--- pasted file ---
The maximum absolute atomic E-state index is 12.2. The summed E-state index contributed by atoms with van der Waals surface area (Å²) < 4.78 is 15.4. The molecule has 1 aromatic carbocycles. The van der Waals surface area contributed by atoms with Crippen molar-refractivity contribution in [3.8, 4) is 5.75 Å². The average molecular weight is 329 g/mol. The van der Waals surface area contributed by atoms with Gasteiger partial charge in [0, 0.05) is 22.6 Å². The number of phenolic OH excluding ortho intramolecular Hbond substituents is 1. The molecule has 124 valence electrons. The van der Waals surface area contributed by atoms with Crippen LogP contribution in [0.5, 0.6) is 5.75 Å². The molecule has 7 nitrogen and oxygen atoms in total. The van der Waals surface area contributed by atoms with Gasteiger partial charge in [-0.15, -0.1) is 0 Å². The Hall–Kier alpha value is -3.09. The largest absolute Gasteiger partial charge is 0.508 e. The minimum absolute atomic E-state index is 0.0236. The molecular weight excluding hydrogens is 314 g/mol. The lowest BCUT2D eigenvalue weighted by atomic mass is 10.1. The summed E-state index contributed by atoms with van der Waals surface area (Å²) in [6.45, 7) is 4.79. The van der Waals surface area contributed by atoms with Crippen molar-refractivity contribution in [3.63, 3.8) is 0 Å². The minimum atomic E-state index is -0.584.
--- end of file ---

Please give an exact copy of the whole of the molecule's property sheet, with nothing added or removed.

The maximum absolute atomic E-state index is 12.2. The summed E-state index contributed by atoms with van der Waals surface area (Å²) < 4.78 is 15.4. The molecule has 1 aromatic carbocycles. The van der Waals surface area contributed by atoms with Crippen molar-refractivity contribution in [3.8, 4) is 5.75 Å². The average molecular weight is 329 g/mol. The van der Waals surface area contributed by atoms with Gasteiger partial charge in [0, 0.05) is 22.6 Å². The number of phenolic OH excluding ortho intramolecular Hbond substituents is 1. The molecule has 124 valence electrons. The van der Waals surface area contributed by atoms with Crippen LogP contribution in [0.5, 0.6) is 5.75 Å². The molecule has 7 nitrogen and oxygen atoms in total. The van der Waals surface area contributed by atoms with Gasteiger partial charge in [-0.15, -0.1) is 0 Å². The Hall–Kier alpha value is -3.09. The largest absolute Gasteiger partial charge is 0.508 e. The minimum absolute atomic E-state index is 0.0236. The molecular weight excluding hydrogens is 314 g/mol. The lowest BCUT2D eigenvalue weighted by atomic mass is 10.1. The summed E-state index contributed by atoms with van der Waals surface area (Å²) in [6.45, 7) is 4.79. The van der Waals surface area contributed by atoms with Crippen molar-refractivity contribution in [3.63, 3.8) is 0 Å². The minimum atomic E-state index is -0.584.